Tag Archives: Charles Grant

Give me That Old-Time Feeling — Michael Reynier’s Five Degrees of Latitude and Steve Rasnic Tem’s Deadfall Hotel

Five Degrees of Latitude, the debut collection from Michael Reynier is, in many ways, a thing of beauty — from the simple but elegantly designed physical book produced by Tartarus Press to the five intricate and highy-polished tales contained within, there is much to admire here.

All of the stories have a European (or British) antiquarian slant and display a predisposition for nested stories and male narrators with male companions, starting with “Le Loup-Garou,” wherein a string of disappearances in a secluded French village are investigated by the esteemed Professor Hortholary, whose deductive powers unravel  the mystery, leading to a dark denouement.  “Sika Tarn” likewise features a remote locale, as two hikers make their way through an overgrown forest to reach a deserted lake, where they find some unexpected abandoned machinery and hear some inexplicable sounds. The tale, which reminded me of Sarban’s work in some indefinable way, features an unexpected and unique supernatural entity.

The British countryside is the setting for “No. 3 Hobbes Lane,” wherein an occasional passenger on a train is intrigued by the sight of one house on a bluff that is seemingly facing the wrong direction, with no windows on the side of the house with the wonderful views. As with most of the stories, there is a strong sense of mystery here, and an (ultimately successful) investigation of the mystery — involving, in this case, tracking down the story of the architect who built the house and the supernatural causation for the way the house is situated.

“The Rumour Mill” is to my mind the weakest story here, although an ingenious idea lies at its heart, concerning some rather unusual experiments on the nature of rumors, the documentation of which is discovered by a Victorian academic rummaging through the papers of his vanished predecessor.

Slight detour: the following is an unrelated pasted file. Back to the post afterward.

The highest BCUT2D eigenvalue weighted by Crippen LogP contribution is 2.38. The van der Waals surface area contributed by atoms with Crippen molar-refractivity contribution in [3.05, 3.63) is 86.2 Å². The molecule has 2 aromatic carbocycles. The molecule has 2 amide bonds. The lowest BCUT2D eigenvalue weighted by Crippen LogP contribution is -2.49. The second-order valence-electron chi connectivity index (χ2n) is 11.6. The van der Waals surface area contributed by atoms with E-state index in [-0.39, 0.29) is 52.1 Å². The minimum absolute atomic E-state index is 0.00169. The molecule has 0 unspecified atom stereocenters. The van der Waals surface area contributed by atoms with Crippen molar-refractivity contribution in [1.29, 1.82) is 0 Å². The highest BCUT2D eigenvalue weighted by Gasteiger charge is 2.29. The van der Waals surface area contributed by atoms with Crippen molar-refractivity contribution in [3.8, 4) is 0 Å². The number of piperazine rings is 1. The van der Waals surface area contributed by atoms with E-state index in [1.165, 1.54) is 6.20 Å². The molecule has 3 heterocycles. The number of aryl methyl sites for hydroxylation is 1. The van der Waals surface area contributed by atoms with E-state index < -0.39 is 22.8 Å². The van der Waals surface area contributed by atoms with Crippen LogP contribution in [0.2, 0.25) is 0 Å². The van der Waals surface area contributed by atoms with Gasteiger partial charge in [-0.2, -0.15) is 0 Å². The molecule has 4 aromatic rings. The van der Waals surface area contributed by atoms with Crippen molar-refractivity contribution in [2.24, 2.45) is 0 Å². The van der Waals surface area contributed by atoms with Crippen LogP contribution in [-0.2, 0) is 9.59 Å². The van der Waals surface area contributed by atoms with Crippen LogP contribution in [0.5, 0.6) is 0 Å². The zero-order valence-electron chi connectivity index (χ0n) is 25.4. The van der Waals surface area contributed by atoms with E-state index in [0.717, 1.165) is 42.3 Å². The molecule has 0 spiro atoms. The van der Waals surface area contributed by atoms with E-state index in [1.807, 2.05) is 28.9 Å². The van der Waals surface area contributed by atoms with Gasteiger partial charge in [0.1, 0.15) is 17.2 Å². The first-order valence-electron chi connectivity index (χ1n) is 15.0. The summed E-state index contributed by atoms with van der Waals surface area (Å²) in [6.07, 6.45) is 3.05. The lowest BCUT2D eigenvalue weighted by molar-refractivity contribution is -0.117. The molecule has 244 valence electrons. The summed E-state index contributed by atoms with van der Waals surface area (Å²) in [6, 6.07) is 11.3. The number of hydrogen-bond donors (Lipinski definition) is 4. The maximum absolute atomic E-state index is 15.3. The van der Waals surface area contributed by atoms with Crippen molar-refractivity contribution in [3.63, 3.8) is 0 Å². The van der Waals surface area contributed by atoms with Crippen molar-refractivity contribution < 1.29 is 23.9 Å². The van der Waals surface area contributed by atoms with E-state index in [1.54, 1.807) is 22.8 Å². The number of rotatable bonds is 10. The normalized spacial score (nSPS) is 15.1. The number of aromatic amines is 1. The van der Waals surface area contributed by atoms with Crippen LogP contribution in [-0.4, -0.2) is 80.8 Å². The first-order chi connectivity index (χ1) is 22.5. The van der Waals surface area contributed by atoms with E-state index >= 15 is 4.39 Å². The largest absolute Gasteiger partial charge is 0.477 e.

Much stronger is the final story, “The Visions of Lazaro,” which is particularly interesting for the way in which its true setting is effectively masked, with the initial appearance being that of sixteenth century Spain, while later events reveal a second narrative in a very different place — and time.

Nestled in “The Visions of Lazaro” and other stories are countless examples of simple yet elegant writing, replete with keen observations, such as the following:

“Vider sat down and placed his bag carefully on the table between us. He had lost the top joint of his finger in a mining accident; we had all lost something, I suppose.”

In spite of all the preceding praise, I have to offer a caveat — in my reviews, I’m known to frequently offer the qualifier that a particular book “is not for everyone,” and that observation is particularly true here.  The same thing that distinguishes the stories — the leisurely yet effective and stylistic recreation of other places and times — is the same thing that may limits appeal somewhat, as readers more enamored of contemporary milieus and styles may well find this collection to not be their cup of tea.

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“A curtain of gnarled skeleton oak and pine hides it from the rest of the world. The hotel is not well-lit, there is no sign, and night comes early here. The main highway bypassed its access road nearly half a century ago. From the air…the hotel appears to follow the jumbled lines of a train wreck, cars thrown out at all angles and yet still attached in sequence.”